QUESTION 2 'ON NATIONALISM'
Question: What is it that comes when nationalism goes?
Krishnamurti: Obviously, intelligence. But I am afraid that is not the implication in this question. The implication is, what can be substituted for nationalism? Any substitution is an act which does not bring intelligence. If I leave one religion and join another, or leave one political party and later on join something else, this constant substitution indicates a state in which there is no intelligence.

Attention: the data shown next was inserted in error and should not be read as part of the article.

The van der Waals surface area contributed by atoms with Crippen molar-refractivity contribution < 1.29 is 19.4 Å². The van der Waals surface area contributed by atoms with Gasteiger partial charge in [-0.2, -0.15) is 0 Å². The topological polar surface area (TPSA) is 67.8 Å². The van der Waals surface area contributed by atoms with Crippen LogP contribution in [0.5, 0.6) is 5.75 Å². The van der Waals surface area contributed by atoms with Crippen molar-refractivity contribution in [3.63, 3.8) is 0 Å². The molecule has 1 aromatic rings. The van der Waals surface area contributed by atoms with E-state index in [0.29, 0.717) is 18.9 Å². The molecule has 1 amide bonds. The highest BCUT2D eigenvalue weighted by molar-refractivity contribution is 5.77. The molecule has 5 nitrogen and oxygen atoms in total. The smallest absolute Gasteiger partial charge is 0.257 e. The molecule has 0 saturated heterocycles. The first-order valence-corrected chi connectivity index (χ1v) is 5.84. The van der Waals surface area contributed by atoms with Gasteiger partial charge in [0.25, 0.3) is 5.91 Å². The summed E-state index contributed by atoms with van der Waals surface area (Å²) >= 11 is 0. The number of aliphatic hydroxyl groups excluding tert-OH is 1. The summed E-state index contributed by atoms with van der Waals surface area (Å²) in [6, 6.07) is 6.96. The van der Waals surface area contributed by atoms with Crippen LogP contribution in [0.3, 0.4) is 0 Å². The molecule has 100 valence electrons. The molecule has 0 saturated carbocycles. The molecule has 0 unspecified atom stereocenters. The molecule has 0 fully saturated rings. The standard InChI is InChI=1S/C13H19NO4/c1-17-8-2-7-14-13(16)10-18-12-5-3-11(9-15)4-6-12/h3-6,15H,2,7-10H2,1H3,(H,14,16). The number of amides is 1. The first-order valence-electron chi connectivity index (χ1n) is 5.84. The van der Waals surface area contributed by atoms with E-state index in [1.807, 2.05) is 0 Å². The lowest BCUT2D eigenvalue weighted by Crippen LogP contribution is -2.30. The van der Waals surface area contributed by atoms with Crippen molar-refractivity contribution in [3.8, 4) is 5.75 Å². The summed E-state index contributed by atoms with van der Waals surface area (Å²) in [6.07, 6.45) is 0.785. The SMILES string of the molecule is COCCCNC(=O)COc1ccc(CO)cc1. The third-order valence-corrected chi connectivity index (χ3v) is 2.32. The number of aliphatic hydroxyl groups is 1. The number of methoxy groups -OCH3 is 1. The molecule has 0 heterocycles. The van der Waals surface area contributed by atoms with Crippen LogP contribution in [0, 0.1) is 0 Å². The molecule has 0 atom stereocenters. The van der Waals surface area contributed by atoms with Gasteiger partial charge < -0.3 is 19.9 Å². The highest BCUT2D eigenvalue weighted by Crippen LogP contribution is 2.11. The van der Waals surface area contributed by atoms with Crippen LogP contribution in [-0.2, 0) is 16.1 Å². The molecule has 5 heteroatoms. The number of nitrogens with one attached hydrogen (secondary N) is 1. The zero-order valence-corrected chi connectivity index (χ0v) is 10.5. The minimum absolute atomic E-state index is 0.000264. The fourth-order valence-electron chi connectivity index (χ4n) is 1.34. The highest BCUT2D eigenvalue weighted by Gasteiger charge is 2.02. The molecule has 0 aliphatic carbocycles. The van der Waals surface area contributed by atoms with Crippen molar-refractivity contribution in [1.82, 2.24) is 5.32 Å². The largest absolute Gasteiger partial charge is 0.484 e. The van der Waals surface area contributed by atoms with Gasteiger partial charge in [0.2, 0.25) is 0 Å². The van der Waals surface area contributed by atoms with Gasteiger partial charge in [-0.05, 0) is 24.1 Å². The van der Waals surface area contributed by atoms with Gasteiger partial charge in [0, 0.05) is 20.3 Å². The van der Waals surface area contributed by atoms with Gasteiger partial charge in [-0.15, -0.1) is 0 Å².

How does nationalism go? Only by our understanding its full implications, by examining it, by being aware of its significance in outward and inward action. Outwardly it brings about divisions between people, classifications, wars and destruction, which is obvious to anyone who is observant. Inwardly, psychologically, this identification with the greater, with the country, with an idea, is obviously a form of self-expansion. Living in a little village or a big town or whatever it may be, I am nobody; but if I identify myself with the larger, with the country, if I call myself a Hindu, it flatters my vanity, it gives me gratification, prestige, a sense of well-being; and that identification with the larger, which is a psychological necessity for those who feel that self-expansion is essential, also creates conflict, strife, between people. Thus nationalism not only creates outward conflict but inward frustrations; when one understands nationalism, the whole process of nationalism, it falls away. The understanding of nationalism comes through intelligence, by carefully observing, by probing into the whole process of nationalism, patriotism. Out of that examination comes intelligence and then there is no substitution of something else for nationalism. The moment you substitute religion for nationalism, religion becomes another means of self-expansion, another source of psychological anxiety, a means of feeding oneself through a belief. Therefore any form of substitution, however noble, is a form of ignorance. It is like a man substituting chewing gum or betel nut or whatever it is for smoking, whereas if one really understands the whole problem of smoking, of habits, sensations, psychological demands and all the rest of it, then smoking drops away. You can understand only when there is a development of intelligence, when intelligence is functioning, and intelligence is not functioning when there is substitution. Substitution is merely a form of self-bribery, to tempt you not to do this but to do that. Nationalism, with its poison, with its misery and world strife, can disappear only when there is intelligence, and intelligence does not come merely by passing examinations and studying books. Intelligence comes into being when we understand problems as they arise. When there is understanding of the problem at its different levels, not only of the outward part but of its inward, psychological implications, then, in that process, intelligence comes into being. So when there is intelligence there is no substitution; and when there is intelligence, then nationalism, patriotism, which is a form of stupidity, disappears.